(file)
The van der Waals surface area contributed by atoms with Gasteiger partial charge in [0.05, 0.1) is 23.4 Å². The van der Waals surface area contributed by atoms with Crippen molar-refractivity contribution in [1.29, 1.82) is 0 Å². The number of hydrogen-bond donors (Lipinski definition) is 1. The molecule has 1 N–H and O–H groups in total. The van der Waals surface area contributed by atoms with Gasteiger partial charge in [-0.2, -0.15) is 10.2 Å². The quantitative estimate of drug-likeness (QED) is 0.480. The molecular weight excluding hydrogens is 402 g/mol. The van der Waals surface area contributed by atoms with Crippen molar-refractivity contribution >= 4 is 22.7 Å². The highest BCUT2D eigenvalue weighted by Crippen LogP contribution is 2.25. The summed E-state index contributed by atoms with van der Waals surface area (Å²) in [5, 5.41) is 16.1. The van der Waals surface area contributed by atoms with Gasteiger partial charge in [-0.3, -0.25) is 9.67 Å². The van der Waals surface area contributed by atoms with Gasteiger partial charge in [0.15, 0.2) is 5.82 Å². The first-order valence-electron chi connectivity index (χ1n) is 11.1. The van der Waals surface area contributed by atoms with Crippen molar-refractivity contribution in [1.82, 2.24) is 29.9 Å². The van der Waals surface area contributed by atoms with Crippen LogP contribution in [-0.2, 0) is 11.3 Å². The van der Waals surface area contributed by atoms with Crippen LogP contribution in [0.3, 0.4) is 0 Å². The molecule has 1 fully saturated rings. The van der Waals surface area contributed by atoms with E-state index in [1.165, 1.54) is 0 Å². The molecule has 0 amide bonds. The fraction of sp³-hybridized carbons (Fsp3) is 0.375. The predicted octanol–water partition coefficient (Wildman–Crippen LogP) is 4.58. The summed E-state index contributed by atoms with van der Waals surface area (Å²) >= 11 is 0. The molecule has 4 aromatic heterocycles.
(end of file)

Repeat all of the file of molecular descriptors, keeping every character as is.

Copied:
The van der Waals surface area contributed by atoms with Gasteiger partial charge in [0.05, 0.1) is 23.4 Å². The van der Waals surface area contributed by atoms with Crippen molar-refractivity contribution in [1.29, 1.82) is 0 Å². The number of hydrogen-bond donors (Lipinski definition) is 1. The molecule has 1 N–H and O–H groups in total. The van der Waals surface area contributed by atoms with Gasteiger partial charge in [-0.2, -0.15) is 10.2 Å². The quantitative estimate of drug-likeness (QED) is 0.480. The molecular weight excluding hydrogens is 402 g/mol. The van der Waals surface area contributed by atoms with Crippen molar-refractivity contribution >= 4 is 22.7 Å². The highest BCUT2D eigenvalue weighted by Crippen LogP contribution is 2.25. The summed E-state index contributed by atoms with van der Waals surface area (Å²) in [5, 5.41) is 16.1. The van der Waals surface area contributed by atoms with Gasteiger partial charge in [-0.3, -0.25) is 9.67 Å². The van der Waals surface area contributed by atoms with Gasteiger partial charge in [0.15, 0.2) is 5.82 Å². The first-order valence-electron chi connectivity index (χ1n) is 11.1. The van der Waals surface area contributed by atoms with Crippen molar-refractivity contribution in [1.82, 2.24) is 29.9 Å². The van der Waals surface area contributed by atoms with Crippen LogP contribution in [-0.2, 0) is 11.3 Å². The van der Waals surface area contributed by atoms with Crippen LogP contribution in [0.3, 0.4) is 0 Å². The molecule has 1 fully saturated rings. The van der Waals surface area contributed by atoms with E-state index in [1.165, 1.54) is 0 Å². The molecule has 0 amide bonds. The fraction of sp³-hybridized carbons (Fsp3) is 0.375. The predicted octanol–water partition coefficient (Wildman–Crippen LogP) is 4.58. The summed E-state index contributed by atoms with van der Waals surface area (Å²) >= 11 is 0. The molecule has 4 aromatic heterocycles.